8 documents.
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Cermeño P., J.M. Benton, O. Paz, C, Vérard
Scientific Reports, 1, 15969, 1-9. DOI: 10.1038/s41598-017-16257-w (BibTeX: cermeno.etal.2017)
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Marañón E., W.M. Balch, P. Cermeño, N. González, C. Sobrino, A. Fernández, M. Huete-Ortega, D.C. López-Sandoval, M. Delgado, M. Estrada, M. Álvarez, E. Fernández-Guallart, C. Pelejero
Limnology and Oceanography, 61, 4, 1345-1357. DOI: 10.1002/lno.10295 (BibTeX: maranon.etal.2016)
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Cermeño P., P. Chouciño, B. Fernández-Castro, F.G. Figueiras, E. Marañón, C. Marrasé, B. Mouriño-Carballido, M. Pérez-Lorenzo, T. Rodríguez-Ramos, I.G. Teixeira, S.M. Vallina
Frontiers in Marine Science, 3, 173, 1-10. DOI: 10.3389/fmars.2016.00173 (BibTeX: cermeno.etal.2016)
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Pinedo-González P., A.J. West, A. Tovar-Sánchez, C.M. Duarte, E. Marañón, P. Cermeño, N. González, C. Sobrino, M. Huete-Ortega, A. Fernández, D.C. López-Sandoval, M. Vidal, D. Blasco, M. Estrada, S.A. Sañudo-Wilhelmy
Global Biogeochemical Cycles, 29, 10, 1763-1781. DOI: 10.1002/2015GB005149 (BibTeX: pinedogonzalez.etal.2015)
Resum: Veure
The distribution of bioactive trace metals has the potential to enhance or limit primary productivity and carbon export in some regions of the world ocean. To study these connections, the concentrations of Cd, Co, Cu, Fe, Mo, Ni, and V were determined for 110 surface water samples collected during the Malaspina 2010 Circumnavigation Expedition (MCE). Total dissolved Cd, Co, Cu, Fe, Mo, Ni, and V concentrations averaged 19.0 ± 5.4 pM, 21.4 ± 12 pM, 0.91 ± 0.4 nM, 0.66 ± 0.3 nM, 88.8 ± 12 nM, 1.72 ± 0.4 nM, and 23.4 ± 4.4 nM, respectively, with the lowest values detected in the Central Pacific and increased values at the extremes of all transects near coastal zones. Trace metal concentrations measured in surface waters of the Atlantic Ocean during the MCE were compared to previously published data for the same region. The comparison revealed little temporal changes in the distribution of Cd, Co, Cu, Fe, and Ni over the last 30 years. We utilized a multivariable linear regression model to describe potential relationships between primary productivity and the hydrological, biological, trace nutrient and macronutrient data collected during the MCE. Our statistical analysis shows that primary productivity in the Indian Ocean is best described by chlorophyll a, NO3, Ni, temperature, SiO4, and Cd. In the Atlantic Ocean, primary productivity is correlated with chlorophyll a, NO3, PO4, mixed layer depth, Co, Fe, Cd, Cu, V, and Mo. The variables salinity, temperature, SiO4, NO3, PO4, Fe, Cd, and V were found to best predict primary productivity in the Pacific Ocean. These results suggest that some of the lesser studied trace elements (e.g., Ni, V, Mo, and Cd) may play a more important role in regulating oceanic primary productivity than previously thought and point to the need for future experiments to verify their potential biological functions.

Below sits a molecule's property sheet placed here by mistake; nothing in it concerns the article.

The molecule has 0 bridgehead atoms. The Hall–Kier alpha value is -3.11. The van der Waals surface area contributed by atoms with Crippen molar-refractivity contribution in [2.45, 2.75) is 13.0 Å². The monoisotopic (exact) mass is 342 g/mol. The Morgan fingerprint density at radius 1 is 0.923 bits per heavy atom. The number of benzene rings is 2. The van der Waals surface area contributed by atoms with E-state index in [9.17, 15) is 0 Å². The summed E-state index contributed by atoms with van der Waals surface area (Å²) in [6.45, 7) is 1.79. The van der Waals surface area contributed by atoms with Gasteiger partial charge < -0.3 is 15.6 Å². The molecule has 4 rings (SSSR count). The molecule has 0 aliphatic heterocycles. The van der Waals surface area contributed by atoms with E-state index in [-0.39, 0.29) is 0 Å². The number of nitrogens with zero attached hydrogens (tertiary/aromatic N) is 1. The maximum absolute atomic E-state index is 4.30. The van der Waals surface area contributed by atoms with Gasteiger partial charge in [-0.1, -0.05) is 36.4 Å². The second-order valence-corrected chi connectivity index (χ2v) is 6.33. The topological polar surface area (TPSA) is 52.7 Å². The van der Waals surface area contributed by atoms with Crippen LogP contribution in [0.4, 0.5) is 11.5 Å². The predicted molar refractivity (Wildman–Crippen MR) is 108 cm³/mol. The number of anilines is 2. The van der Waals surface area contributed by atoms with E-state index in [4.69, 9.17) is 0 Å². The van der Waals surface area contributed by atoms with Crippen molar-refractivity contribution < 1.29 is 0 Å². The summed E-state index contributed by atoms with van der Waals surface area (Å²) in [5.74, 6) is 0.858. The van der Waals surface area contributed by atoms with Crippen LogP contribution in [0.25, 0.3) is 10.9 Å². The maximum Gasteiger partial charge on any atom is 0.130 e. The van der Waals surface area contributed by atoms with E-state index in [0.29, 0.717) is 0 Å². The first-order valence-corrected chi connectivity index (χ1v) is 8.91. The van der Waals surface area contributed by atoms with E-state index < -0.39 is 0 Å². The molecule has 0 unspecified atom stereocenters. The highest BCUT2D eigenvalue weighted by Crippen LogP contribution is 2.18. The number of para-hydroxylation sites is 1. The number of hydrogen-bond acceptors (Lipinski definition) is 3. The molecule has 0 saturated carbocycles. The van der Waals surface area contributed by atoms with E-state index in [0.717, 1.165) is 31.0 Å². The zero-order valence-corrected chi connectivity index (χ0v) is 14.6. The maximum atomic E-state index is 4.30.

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Vallina S.M., M.J. Follows, S. Dutkiewicz, J.M. Montoya, P. Cermeno, M. Loreau
Nature, 5, 4299, 1-10. DOI: 10.1038/ncomms5299 (BibTeX: vallina.etal.2014a)
Resum: Veure
The shape of the productivity-diversity relationship (PDR) for marine phytoplankton has been suggested to be unimodal, that is, diversity peaking at intermediate levels of productivity. However, there are few observations and there has been little attempt to understand the mechanisms that would lead to such a shape for planktonic organisms. Here we use a marine ecosystem model together with the community assembly theory to explain the shape of the unimodal PDR we obtain at the global scale. The positive slope from low to intermediate productivity is due to grazer control with selective feeding, which leads to the predator-mediated coexistence of prey. The negative slope at high productivity is due to seasonal blooms of opportunist species that occur before they are regulated by grazers. The negative side is only unveiled when the temporal scale of the observation captures the transient dynamics, which are especially relevant at highly seasonal latitudes. Thus selective predation explains the positive side while transient competitive exclusion explains the negative side of the unimodal PDR curve. The phytoplankton community composition of the positive and negative sides is mostly dominated by slow-growing nutrient specialists and fast-growing nutrient opportunist species, respectively.